USA news February 12, 2016

Youth cricket summit on tap in Colorado Springs

Netherlands Women's captain, Esther de Lange, will be presenting at the conference © ICC/Ian Jacobs

More than 50 youth coaches and coordinators will descend on the home of the US Olympic Committee national training center on February 13 and 14 for a two-day conference aimed at finding better strategies for the development of youth cricket in America. The ICC Americas office is conducting the seminar as part of their efforts to help unite cricket stakeholders from around the country.

"We hope the concepts and collaboration generated at this seminar will help the passionate youth cricket volunteers in the US to achieve the vision of cricket becoming the fastest growing participation sport in America for females and males," Ben Kavanagh, ICC Americas' regional development manager, said

In addition to American youth coaches who are traveling to Colorado from states including New York, New Jersey, California, Texas and New Mexico, several guest speakers will be giving presentations, including Netherlands Women's captain Esther de Lange and Cricket Australia national field manager Pat Hassett.

Perhaps the most innovative presentation of the weekend will be given by a representative from USA Ultimate, the national governing body of the competitive Ultimate Frisbee. ICC Americas' high performance consultant Tom Evans said the purpose of the conference was to get people thinking outside the box about ways to engage and grow. Having USA Ultimate involved, whose headquarters is also in Colorado Springs, enhances that cross-sport knowledge sharing.

"It's a different offering and a non-traditional sport, which cricket is in many ways to mainstream America," Evans said. "So there's lessons to be learned around how they get people involved in what is a non-traditional sport and how they keep them involved around that same messaging. So that was the appeal but I think there's a bit to be learned through that. There's plenty we can learn from sports in the US that aren't necessarily cricket people."

USA's youth participation numbers have been hovering between 600 and 1000 players for the last decade according to figures released in the ICC's annual Associate player data census. It is one area the ICC has zeroed in on as a priority in their strategic plan for helping to grow the game in the USA in the wake of USACA's June suspension.

"People are passionate about youth cricket but want to learn more about how to go about it," Evans said. "Hopefully some of the skills that they'll walk away with after this weekend is how to approach it or what I am doing at the moment could be improved or modified to make it bigger and better. There's going to be a few people who bring different perspectives but that's all good as long as people come with a mindset that they're there to learn, share and make cricket better as a result."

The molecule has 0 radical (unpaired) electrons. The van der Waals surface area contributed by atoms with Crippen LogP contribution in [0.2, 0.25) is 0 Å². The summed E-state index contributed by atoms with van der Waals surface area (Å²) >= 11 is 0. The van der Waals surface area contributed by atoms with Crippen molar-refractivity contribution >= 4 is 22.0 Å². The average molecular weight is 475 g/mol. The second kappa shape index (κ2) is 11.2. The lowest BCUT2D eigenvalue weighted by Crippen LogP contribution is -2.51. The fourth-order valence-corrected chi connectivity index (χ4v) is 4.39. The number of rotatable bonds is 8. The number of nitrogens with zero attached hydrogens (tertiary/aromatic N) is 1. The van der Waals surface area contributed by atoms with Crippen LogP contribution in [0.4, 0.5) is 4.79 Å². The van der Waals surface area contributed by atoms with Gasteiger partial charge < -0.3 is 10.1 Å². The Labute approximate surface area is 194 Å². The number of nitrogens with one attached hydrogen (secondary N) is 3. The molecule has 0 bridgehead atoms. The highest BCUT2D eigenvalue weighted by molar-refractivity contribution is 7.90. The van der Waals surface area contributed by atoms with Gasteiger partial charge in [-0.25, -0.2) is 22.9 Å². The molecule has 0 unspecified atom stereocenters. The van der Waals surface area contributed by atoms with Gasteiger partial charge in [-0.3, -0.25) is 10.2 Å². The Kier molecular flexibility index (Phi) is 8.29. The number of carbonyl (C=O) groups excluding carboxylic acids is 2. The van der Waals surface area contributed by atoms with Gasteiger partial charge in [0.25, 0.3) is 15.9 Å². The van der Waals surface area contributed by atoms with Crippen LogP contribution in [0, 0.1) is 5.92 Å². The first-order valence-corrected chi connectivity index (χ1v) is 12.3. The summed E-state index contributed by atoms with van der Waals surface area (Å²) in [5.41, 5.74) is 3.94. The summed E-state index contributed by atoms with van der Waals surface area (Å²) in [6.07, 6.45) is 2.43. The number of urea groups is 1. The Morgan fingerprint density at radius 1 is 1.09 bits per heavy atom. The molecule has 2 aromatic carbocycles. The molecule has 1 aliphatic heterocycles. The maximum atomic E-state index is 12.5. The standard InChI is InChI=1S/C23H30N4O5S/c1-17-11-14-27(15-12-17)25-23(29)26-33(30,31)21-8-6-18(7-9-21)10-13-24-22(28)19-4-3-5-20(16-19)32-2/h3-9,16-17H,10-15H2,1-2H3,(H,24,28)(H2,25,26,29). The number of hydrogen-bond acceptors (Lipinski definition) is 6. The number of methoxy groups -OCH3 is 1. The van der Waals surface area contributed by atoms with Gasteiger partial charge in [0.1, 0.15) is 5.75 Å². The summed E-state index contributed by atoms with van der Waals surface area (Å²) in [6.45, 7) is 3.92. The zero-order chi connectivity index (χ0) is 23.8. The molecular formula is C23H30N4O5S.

Peter Della Penna is ESPNcricinfo's USA correspondent. @PeterDellaPenna

Comments have now been closed for this article

  • PratUSA on February 12, 2016, 22:51 GMT

    It's pleasantly surprising to see so many initiatives being taken by ICC in trying to develop the sport here in U.S. Now you just have to hope that USACA remains suspended for another 8 to 10 years so the good work can continue. The moment administration gets back in the hands of Dainty and his friends, everything will stop again and the guy will never take any responsibility on himself. With CPL coming in, maybe couple more facilities could come up in next few years, and if a World T20 can then be hosted, along with cricket in Olympics, who knows cricket might just become a third tier sport in America. That would be a huge really, from merely being an 'insect' today.

  • keepcalmandslaptheumpire on February 12, 2016, 22:40 GMT

    Americans don't understand cricket let alone want to play. Only people who play are expats from other cricket playing nations like india who might string together a 6 a side game if lucky. They've got Baseball, football, basketball and hockey already deeply entrenched in their sporting tradition and only recently has soccer taken off slightly but look how hard that was to do. Spending billions is needed if you want americans to play cricket and ICC can't afford that so develop countries like Afghanistan, Ireland, Namibia and Netherlands which at least have some following among the native population. Trying to target money-markets doesn't work as you have to spend money to make money and ICC doesn't have the funds required. The goal should be getting more competitive teams in internationals, not spending money on countries who will scoff in the face of cricket or hate it for reasons of false neocolonialism.

  • timmyj on February 12, 2016, 19:44 GMT

    What the heck is a Frisbee company doing at a cricket summit? Like to hope good things come from this but given the track record of other meetings like this I wouldn't be very hopeful. Don't really see how Dutch women and Aussies would in any way know how to get mainstream Americans to take up cricket. It's just a completely different sporting world from what these people operate in.

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